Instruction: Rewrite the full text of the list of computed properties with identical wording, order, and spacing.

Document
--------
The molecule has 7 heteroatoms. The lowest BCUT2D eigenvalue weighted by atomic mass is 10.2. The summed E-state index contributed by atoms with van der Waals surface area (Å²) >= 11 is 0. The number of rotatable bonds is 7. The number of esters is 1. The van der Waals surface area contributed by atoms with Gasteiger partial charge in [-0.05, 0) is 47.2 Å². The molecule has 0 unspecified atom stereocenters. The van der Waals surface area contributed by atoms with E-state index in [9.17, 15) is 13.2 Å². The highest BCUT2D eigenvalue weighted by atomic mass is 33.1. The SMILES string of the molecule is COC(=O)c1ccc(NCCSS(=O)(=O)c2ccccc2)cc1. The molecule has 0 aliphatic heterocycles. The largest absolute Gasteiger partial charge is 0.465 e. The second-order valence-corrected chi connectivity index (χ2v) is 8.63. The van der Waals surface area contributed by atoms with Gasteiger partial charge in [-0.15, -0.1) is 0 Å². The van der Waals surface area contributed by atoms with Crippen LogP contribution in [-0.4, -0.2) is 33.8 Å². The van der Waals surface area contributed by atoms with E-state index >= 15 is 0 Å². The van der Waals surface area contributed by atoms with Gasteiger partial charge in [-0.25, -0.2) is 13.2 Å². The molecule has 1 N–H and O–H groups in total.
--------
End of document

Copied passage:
The molecule has 7 heteroatoms. The lowest BCUT2D eigenvalue weighted by atomic mass is 10.2. The summed E-state index contributed by atoms with van der Waals surface area (Å²) >= 11 is 0. The number of rotatable bonds is 7. The number of esters is 1. The van der Waals surface area contributed by atoms with Gasteiger partial charge in [-0.05, 0) is 47.2 Å². The molecule has 0 unspecified atom stereocenters. The van der Waals surface area contributed by atoms with E-state index in [9.17, 15) is 13.2 Å². The highest BCUT2D eigenvalue weighted by atomic mass is 33.1. The SMILES string of the molecule is COC(=O)c1ccc(NCCSS(=O)(=O)c2ccccc2)cc1. The molecule has 0 aliphatic heterocycles. The largest absolute Gasteiger partial charge is 0.465 e. The second-order valence-corrected chi connectivity index (χ2v) is 8.63. The van der Waals surface area contributed by atoms with Gasteiger partial charge in [-0.15, -0.1) is 0 Å². The van der Waals surface area contributed by atoms with Crippen LogP contribution in [-0.4, -0.2) is 33.8 Å². The van der Waals surface area contributed by atoms with E-state index >= 15 is 0 Å². The van der Waals surface area contributed by atoms with Gasteiger partial charge in [-0.25, -0.2) is 13.2 Å². The molecule has 1 N–H and O–H groups in total.